Tag: Fine Gael

The Garda Inspectorate Report is Just One Small Part of More to Come

(Originally Published at Irishleftreview.org in March 2014)

In April of last year, former Irish Independent journalist, Gemma O’Doherty did something that no journalist appropriately indoctrinated is supposed to do: She dared to question the received orthodoxy. The dogma in question related to prominent figures in Irish society having penalty points and Fixed Charge Notices (FCNs) cancelled. O’Doherty discovered that the Garda Commissioner, Martin Callinan, had penalty points of his own cancelled and dared to approach him about it. Not long afterwards she was brought in front of an internal committee of Independent News & Media (INM), the company which owns the Irish Independent, and reprimanded for her approaching the Commissioner. By August she was made compulsorily redundant. Her former boss, Stephen Rae, also happened to have penalty points cancelled and was the former editor of Garda Review magazine, “the professional voice of the Garda” according to its website. This is just one part of the larger story surrounding the penalty points scandal which has been slowly coming to a boil over the last two years. The only reason that the cancellation of penalty points has been thrust into the public sphere is because of the actions of two whistleblowers; retired Garda John Wilson and Sgt. Maurice McCabe.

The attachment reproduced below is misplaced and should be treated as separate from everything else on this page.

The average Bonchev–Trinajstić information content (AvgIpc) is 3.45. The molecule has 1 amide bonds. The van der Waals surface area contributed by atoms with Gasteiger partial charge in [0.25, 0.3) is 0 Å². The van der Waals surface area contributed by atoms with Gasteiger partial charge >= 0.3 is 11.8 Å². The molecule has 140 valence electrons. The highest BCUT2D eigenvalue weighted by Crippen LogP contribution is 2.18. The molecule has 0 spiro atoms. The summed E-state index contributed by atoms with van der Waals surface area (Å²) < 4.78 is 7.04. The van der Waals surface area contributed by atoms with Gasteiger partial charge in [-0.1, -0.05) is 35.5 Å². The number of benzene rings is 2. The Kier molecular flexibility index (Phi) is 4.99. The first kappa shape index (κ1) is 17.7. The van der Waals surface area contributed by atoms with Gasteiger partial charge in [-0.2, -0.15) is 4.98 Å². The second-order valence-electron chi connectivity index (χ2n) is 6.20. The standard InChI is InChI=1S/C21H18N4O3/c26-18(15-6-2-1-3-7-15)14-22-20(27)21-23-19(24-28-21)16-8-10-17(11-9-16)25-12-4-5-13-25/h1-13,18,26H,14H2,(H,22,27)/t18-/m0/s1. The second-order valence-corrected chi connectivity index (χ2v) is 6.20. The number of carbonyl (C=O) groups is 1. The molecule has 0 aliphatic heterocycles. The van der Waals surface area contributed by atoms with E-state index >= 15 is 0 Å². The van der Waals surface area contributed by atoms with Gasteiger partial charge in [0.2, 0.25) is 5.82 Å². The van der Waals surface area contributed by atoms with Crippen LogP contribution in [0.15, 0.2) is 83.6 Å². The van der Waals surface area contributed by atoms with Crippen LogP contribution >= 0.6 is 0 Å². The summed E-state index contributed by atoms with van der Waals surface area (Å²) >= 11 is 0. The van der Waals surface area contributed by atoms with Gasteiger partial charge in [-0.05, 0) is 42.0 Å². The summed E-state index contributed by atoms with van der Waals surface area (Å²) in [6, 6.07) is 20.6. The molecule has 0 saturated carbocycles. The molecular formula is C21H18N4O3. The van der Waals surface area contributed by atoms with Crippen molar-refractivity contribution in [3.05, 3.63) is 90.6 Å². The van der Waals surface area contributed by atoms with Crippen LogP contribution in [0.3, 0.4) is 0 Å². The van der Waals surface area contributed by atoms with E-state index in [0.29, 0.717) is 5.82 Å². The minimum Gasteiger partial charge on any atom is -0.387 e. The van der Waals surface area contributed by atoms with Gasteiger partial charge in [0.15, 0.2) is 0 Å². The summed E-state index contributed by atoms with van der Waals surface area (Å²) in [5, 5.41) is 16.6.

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Emperor Kenny’s New Clothes

(Originally Published on Corkstudentnews.com in June 2010)

It has now been just over two weeks since Richard Bruton directly or indirectly, whichever way you want to look at it, challenged Enda Kenny’s leadership of the main opposition party, Fine Gael. While it might have been an important enough event to write about at the time, I felt that it was better to wait until some time had passed so that an assessment of the fallout from the ruckus within the ranks of Fine Gael can be made. It seems now that in the two weeks since the failed coup, Kenny has emerged victorious and even the polls point to this. However, this much is obvious. Things are far from settled in the seats of the opposition in Dáil Éireann and the Irish public has a notoriously short memory when it comes to politics.